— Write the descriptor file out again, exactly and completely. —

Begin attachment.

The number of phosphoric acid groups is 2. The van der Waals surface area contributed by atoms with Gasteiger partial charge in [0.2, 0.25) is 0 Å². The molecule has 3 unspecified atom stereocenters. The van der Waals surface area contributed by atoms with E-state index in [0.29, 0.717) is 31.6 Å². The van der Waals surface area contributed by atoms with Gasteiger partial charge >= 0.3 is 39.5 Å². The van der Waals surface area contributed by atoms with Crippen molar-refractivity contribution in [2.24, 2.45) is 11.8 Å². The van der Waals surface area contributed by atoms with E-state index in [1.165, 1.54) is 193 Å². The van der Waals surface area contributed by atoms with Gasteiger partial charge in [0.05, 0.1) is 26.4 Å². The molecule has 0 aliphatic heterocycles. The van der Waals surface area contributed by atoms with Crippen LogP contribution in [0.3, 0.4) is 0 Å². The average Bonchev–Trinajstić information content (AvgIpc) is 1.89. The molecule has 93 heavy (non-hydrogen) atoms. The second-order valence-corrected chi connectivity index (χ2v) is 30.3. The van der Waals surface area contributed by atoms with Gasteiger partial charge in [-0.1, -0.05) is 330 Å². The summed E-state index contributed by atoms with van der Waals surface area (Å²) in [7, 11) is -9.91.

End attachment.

The number of phosphoric acid groups is 2. The van der Waals surface area contributed by atoms with Gasteiger partial charge in [0.2, 0.25) is 0 Å². The molecule has 3 unspecified atom stereocenters. The van der Waals surface area contributed by atoms with E-state index in [0.29, 0.717) is 31.6 Å². The van der Waals surface area contributed by atoms with Gasteiger partial charge >= 0.3 is 39.5 Å². The van der Waals surface area contributed by atoms with Crippen molar-refractivity contribution in [2.24, 2.45) is 11.8 Å². The van der Waals surface area contributed by atoms with E-state index in [1.165, 1.54) is 193 Å². The van der Waals surface area contributed by atoms with Gasteiger partial charge in [0.05, 0.1) is 26.4 Å². The molecule has 0 aliphatic heterocycles. The van der Waals surface area contributed by atoms with Crippen LogP contribution in [0.3, 0.4) is 0 Å². The average Bonchev–Trinajstić information content (AvgIpc) is 1.89. The molecule has 93 heavy (non-hydrogen) atoms. The second-order valence-corrected chi connectivity index (χ2v) is 30.3. The van der Waals surface area contributed by atoms with Gasteiger partial charge in [-0.1, -0.05) is 330 Å². The summed E-state index contributed by atoms with van der Waals surface area (Å²) in [7, 11) is -9.91.